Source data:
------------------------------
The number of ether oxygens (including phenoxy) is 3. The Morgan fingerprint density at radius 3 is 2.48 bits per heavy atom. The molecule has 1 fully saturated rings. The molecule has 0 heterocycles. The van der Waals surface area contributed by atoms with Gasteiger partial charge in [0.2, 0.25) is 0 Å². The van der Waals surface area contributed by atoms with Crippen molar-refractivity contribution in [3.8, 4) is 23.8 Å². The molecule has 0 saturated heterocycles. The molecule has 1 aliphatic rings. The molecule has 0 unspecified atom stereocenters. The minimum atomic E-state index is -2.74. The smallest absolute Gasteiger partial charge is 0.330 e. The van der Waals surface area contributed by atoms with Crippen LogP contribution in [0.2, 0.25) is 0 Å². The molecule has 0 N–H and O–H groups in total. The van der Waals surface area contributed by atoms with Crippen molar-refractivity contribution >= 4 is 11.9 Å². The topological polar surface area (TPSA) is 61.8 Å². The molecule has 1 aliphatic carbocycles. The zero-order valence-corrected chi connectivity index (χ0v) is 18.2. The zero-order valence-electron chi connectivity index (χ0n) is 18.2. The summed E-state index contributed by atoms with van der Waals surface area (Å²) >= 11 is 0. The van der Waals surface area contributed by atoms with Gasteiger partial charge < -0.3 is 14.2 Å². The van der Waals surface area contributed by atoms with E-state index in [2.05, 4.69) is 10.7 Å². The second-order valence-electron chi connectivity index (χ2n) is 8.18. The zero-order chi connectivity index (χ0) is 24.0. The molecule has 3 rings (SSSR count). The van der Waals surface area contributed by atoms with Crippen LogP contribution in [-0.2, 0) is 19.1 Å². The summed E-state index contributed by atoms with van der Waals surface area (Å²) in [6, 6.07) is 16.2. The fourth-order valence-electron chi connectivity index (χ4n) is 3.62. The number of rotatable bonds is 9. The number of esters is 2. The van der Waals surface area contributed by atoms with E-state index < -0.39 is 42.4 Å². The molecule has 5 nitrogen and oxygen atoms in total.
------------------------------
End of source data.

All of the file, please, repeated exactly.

The number of ether oxygens (including phenoxy) is 3. The Morgan fingerprint density at radius 3 is 2.48 bits per heavy atom. The molecule has 1 fully saturated rings. The molecule has 0 heterocycles. The van der Waals surface area contributed by atoms with Gasteiger partial charge in [0.2, 0.25) is 0 Å². The van der Waals surface area contributed by atoms with Crippen molar-refractivity contribution in [3.8, 4) is 23.8 Å². The molecule has 0 saturated heterocycles. The molecule has 1 aliphatic rings. The molecule has 0 unspecified atom stereocenters. The minimum atomic E-state index is -2.74. The smallest absolute Gasteiger partial charge is 0.330 e. The van der Waals surface area contributed by atoms with Crippen LogP contribution in [0.2, 0.25) is 0 Å². The molecule has 0 N–H and O–H groups in total. The van der Waals surface area contributed by atoms with Crippen molar-refractivity contribution >= 4 is 11.9 Å². The topological polar surface area (TPSA) is 61.8 Å². The molecule has 1 aliphatic carbocycles. The zero-order valence-corrected chi connectivity index (χ0v) is 18.2. The zero-order valence-electron chi connectivity index (χ0n) is 18.2. The summed E-state index contributed by atoms with van der Waals surface area (Å²) >= 11 is 0. The van der Waals surface area contributed by atoms with Gasteiger partial charge < -0.3 is 14.2 Å². The van der Waals surface area contributed by atoms with E-state index in [2.05, 4.69) is 10.7 Å². The second-order valence-electron chi connectivity index (χ2n) is 8.18. The zero-order chi connectivity index (χ0) is 24.0. The molecule has 3 rings (SSSR count). The van der Waals surface area contributed by atoms with Crippen LogP contribution in [-0.2, 0) is 19.1 Å². The summed E-state index contributed by atoms with van der Waals surface area (Å²) in [6, 6.07) is 16.2. The fourth-order valence-electron chi connectivity index (χ4n) is 3.62. The number of rotatable bonds is 9. The number of esters is 2. The van der Waals surface area contributed by atoms with E-state index < -0.39 is 42.4 Å². The molecule has 5 nitrogen and oxygen atoms in total.